The students said they would now return to their classes as the government has withdrawn VAT. Earlier, they had boycotted classes and exams. They left the roads and returned to their own campuses in cheerful processions.
The anti-VAT movement also drew criticism from different political parties, including some politicians of the government itself. Prominent personalities of the country also denounced the government’s decision to impose VAT on education.
The Association of Non-Government Universities of Bangladesh (ANUB) also hailed the government’s move, urging students to return to their classes.
ANUB secretary Mohammad Mosaddek Hussain told The Independent, “We hail the government’s move. We would urge the students to return to their classes and work for the development of the country.”
This is the second time that the government has backtracked from its decision to realise VAT from private universities. Earlier, in 2010, the government tried to impose a 4.5 per cent VAT on private universities, but was forced to withdraw the decision as a result of strong protests by students.
The private university students, organised under the banner of No Vat On Education, began their protests after finance minister AMA Muhith announced the imposition of 10 per cent VAT on private universities during the budget session in Parliament in June.
The VAT was then reduced to 7.5 per cent, following the request of the PM in July. But the students were firm on their demand that the VAT on education would have to be scrapped completely. They persisted with their programmes, including human chains and rallies, and submitted a memorandum to the PM, demanding withdrawal of VAT.
Their movement spread like wildfire on September 9, when hundreds of students blockaded the busy road at Rampura, to press for their demand. They came under police attack, leaving some 20 students of East West University injured.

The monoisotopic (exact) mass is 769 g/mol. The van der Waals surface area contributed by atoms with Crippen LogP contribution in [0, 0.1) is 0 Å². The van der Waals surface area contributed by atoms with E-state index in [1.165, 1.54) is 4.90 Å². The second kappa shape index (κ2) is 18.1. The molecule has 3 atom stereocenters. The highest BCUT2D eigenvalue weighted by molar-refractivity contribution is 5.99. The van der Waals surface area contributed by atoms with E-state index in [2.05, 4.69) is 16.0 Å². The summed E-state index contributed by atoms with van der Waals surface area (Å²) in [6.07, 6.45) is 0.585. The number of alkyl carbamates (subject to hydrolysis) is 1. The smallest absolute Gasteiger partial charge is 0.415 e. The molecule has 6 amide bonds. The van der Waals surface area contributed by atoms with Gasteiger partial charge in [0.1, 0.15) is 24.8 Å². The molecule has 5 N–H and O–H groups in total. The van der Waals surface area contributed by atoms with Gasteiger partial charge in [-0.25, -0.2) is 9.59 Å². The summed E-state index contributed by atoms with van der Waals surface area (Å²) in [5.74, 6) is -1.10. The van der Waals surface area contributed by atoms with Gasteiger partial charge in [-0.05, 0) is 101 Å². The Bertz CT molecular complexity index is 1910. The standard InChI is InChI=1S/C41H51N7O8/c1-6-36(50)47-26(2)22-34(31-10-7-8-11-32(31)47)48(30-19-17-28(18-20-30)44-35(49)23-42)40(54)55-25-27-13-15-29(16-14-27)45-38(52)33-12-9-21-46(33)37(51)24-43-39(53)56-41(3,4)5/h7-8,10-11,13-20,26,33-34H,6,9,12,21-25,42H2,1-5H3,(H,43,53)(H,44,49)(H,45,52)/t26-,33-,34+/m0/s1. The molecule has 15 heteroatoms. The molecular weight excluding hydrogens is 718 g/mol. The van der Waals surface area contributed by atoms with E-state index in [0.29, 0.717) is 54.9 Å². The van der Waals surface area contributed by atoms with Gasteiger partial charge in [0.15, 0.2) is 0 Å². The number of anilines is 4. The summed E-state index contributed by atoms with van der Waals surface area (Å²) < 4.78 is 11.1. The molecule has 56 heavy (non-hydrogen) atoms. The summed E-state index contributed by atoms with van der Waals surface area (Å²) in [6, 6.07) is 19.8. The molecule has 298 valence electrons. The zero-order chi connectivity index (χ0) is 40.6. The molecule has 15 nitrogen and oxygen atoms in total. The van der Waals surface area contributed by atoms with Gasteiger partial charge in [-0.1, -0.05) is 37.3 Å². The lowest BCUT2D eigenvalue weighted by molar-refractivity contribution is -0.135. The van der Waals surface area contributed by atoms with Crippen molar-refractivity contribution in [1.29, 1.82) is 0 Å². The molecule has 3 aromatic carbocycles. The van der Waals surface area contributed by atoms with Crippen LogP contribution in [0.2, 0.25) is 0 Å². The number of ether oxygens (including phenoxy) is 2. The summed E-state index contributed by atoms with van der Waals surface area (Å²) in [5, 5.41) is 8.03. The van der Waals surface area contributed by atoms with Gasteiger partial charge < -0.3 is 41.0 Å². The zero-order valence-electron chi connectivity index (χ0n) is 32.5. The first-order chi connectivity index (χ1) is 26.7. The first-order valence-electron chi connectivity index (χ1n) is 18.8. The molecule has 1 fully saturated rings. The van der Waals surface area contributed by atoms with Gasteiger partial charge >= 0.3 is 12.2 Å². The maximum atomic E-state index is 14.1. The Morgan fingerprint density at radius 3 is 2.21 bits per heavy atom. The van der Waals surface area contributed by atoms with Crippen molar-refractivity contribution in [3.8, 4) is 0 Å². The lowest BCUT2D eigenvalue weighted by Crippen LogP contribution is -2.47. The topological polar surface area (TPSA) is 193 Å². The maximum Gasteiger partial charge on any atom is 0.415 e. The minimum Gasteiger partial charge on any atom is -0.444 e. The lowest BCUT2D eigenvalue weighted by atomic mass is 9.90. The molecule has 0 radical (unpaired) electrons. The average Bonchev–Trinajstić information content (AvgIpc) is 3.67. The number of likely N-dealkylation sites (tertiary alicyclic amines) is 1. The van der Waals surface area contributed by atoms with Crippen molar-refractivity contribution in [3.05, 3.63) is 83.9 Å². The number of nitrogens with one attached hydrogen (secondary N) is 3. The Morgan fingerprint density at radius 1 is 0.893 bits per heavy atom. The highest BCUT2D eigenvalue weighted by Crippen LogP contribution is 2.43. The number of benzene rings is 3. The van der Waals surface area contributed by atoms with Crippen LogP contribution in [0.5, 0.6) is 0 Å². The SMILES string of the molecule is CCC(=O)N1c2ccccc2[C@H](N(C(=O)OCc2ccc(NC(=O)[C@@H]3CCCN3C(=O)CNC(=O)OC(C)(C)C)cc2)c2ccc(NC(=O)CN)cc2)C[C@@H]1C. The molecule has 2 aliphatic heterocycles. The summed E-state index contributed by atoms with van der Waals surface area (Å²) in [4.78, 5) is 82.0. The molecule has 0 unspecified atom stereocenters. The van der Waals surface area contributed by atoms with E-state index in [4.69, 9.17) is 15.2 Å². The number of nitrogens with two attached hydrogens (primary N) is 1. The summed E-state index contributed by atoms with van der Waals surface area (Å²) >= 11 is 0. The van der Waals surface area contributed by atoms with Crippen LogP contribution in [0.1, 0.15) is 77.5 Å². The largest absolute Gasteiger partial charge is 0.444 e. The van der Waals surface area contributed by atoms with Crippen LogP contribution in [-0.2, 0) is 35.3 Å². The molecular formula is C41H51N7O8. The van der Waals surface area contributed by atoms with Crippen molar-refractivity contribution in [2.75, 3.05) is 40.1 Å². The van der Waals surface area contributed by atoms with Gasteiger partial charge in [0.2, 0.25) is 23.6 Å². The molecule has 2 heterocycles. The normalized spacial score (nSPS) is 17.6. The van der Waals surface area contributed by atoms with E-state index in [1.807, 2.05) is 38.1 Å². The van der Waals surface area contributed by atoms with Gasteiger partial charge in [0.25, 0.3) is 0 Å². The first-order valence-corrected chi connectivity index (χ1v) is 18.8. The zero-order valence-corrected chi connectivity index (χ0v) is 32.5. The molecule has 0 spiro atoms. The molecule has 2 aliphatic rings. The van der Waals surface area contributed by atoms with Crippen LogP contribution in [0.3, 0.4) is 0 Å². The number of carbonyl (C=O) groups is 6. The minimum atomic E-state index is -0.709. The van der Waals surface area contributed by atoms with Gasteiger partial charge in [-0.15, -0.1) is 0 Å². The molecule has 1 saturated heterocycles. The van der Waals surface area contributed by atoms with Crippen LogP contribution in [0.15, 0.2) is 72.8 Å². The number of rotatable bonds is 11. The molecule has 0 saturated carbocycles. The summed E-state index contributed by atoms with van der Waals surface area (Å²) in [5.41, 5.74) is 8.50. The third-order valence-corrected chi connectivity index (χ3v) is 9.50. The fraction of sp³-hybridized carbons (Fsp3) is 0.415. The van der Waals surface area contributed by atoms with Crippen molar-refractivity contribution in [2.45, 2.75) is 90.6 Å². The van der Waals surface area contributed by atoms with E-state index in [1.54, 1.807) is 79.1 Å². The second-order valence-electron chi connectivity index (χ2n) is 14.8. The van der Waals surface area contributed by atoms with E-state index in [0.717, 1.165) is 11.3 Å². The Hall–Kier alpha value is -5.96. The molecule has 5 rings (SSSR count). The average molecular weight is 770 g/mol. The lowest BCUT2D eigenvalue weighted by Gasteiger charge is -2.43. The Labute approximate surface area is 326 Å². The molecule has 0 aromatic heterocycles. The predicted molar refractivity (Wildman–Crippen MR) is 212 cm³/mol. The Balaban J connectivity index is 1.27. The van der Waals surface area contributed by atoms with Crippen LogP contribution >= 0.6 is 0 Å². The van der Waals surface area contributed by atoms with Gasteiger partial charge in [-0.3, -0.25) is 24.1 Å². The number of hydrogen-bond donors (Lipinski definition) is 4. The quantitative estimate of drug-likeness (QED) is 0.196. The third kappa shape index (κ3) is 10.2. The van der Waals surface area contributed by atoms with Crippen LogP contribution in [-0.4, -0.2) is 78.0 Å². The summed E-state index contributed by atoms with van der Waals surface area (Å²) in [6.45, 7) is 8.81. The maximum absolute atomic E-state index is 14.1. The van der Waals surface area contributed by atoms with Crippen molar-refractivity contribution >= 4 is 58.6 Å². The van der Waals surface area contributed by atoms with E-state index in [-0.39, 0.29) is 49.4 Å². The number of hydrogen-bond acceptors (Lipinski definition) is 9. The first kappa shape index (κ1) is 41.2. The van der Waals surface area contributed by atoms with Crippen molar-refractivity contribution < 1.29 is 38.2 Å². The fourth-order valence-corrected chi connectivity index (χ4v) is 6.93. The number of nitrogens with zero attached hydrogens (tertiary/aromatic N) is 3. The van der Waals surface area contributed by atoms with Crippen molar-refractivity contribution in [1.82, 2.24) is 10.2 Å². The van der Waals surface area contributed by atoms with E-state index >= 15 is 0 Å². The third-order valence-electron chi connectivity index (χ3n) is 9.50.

Amidst the movement, the government and the National Board of Revenue (NBR) issued ambiguous statements, which also generated more confusion among the students and people.
During the budget session, the finance minister said the students of private universities would have to pay the VAT, but later he said the authorities of the private universities would do so. On the other hand, the NBR said the VAT is included in the existing tuition fees. It clarified that the students would not have to pay VAT, but the university authorities would pay it.
Some private universities—like East West and Bangladesh University—later announced exemption of VAT for certain period.
But nothing satisfied the students, who were adamant. On Thursday, they blockaded different important roads of the capital, disrupting the entire traffic system.
The number of students participating in the movement increased in the thousands, both in the capital and elsewhere in the country, on Sunday. They vowed to continue with the movement till their demands were met.
Finally, the students held a peaceful demonstration without road blockades, proving—once again—that any legitimate demand can be realised by organising peaceful protests.